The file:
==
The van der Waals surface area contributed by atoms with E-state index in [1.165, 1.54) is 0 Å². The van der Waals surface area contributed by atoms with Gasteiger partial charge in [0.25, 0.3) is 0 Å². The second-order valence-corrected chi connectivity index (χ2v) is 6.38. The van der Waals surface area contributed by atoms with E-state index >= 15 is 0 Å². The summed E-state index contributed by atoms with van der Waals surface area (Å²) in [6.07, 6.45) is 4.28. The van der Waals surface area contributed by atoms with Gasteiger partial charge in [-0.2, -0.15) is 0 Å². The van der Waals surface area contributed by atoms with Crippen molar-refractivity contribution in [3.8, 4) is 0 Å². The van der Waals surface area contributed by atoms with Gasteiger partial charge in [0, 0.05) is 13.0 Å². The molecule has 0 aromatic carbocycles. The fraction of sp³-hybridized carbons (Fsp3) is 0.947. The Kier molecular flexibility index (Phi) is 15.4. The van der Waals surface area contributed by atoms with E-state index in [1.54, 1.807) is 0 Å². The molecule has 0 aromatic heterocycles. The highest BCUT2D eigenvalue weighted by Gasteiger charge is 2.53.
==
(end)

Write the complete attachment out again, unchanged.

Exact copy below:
The van der Waals surface area contributed by atoms with E-state index in [1.165, 1.54) is 0 Å². The van der Waals surface area contributed by atoms with Gasteiger partial charge in [0.25, 0.3) is 0 Å². The second-order valence-corrected chi connectivity index (χ2v) is 6.38. The van der Waals surface area contributed by atoms with E-state index >= 15 is 0 Å². The summed E-state index contributed by atoms with van der Waals surface area (Å²) in [6.07, 6.45) is 4.28. The van der Waals surface area contributed by atoms with Gasteiger partial charge in [-0.2, -0.15) is 0 Å². The van der Waals surface area contributed by atoms with Crippen molar-refractivity contribution in [3.8, 4) is 0 Å². The van der Waals surface area contributed by atoms with Gasteiger partial charge in [0, 0.05) is 13.0 Å². The molecule has 0 aromatic carbocycles. The fraction of sp³-hybridized carbons (Fsp3) is 0.947. The Kier molecular flexibility index (Phi) is 15.4. The van der Waals surface area contributed by atoms with E-state index in [1.54, 1.807) is 0 Å². The molecule has 0 aromatic heterocycles. The highest BCUT2D eigenvalue weighted by Gasteiger charge is 2.53.